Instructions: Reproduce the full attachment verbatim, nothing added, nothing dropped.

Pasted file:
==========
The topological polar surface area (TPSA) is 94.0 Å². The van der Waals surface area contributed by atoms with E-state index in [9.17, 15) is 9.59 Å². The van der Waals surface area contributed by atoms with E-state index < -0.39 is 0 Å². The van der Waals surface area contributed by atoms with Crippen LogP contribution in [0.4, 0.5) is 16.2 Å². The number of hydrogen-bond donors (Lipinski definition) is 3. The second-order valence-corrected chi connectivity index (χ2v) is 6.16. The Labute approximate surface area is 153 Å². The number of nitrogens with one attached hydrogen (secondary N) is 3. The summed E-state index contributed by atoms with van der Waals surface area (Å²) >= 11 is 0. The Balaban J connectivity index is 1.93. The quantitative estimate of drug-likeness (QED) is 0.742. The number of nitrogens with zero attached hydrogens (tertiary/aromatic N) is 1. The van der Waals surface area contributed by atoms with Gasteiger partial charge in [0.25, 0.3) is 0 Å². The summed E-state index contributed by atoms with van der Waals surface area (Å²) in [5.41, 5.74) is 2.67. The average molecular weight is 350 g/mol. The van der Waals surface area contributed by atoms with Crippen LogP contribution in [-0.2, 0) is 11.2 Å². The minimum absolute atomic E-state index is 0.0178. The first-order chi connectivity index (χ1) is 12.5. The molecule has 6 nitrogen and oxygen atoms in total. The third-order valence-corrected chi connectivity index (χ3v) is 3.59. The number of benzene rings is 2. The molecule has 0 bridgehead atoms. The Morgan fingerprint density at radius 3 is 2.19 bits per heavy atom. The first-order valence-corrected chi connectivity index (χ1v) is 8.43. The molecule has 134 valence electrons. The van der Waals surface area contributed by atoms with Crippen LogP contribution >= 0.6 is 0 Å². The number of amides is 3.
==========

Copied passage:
The topological polar surface area (TPSA) is 94.0 Å². The van der Waals surface area contributed by atoms with E-state index in [9.17, 15) is 9.59 Å². The van der Waals surface area contributed by atoms with E-state index < -0.39 is 0 Å². The van der Waals surface area contributed by atoms with Crippen LogP contribution in [0.4, 0.5) is 16.2 Å². The number of hydrogen-bond donors (Lipinski definition) is 3. The second-order valence-corrected chi connectivity index (χ2v) is 6.16. The Labute approximate surface area is 153 Å². The number of nitrogens with one attached hydrogen (secondary N) is 3. The summed E-state index contributed by atoms with van der Waals surface area (Å²) >= 11 is 0. The Balaban J connectivity index is 1.93. The quantitative estimate of drug-likeness (QED) is 0.742. The number of nitrogens with zero attached hydrogens (tertiary/aromatic N) is 1. The van der Waals surface area contributed by atoms with Gasteiger partial charge in [0.25, 0.3) is 0 Å². The summed E-state index contributed by atoms with van der Waals surface area (Å²) in [5.41, 5.74) is 2.67. The average molecular weight is 350 g/mol. The van der Waals surface area contributed by atoms with Crippen LogP contribution in [-0.2, 0) is 11.2 Å². The minimum absolute atomic E-state index is 0.0178. The first-order chi connectivity index (χ1) is 12.5. The molecule has 6 nitrogen and oxygen atoms in total. The third-order valence-corrected chi connectivity index (χ3v) is 3.59. The number of benzene rings is 2. The molecule has 0 bridgehead atoms. The Morgan fingerprint density at radius 3 is 2.19 bits per heavy atom. The first-order valence-corrected chi connectivity index (χ1v) is 8.43. The molecule has 134 valence electrons. The van der Waals surface area contributed by atoms with Crippen LogP contribution >= 0.6 is 0 Å². The number of amides is 3.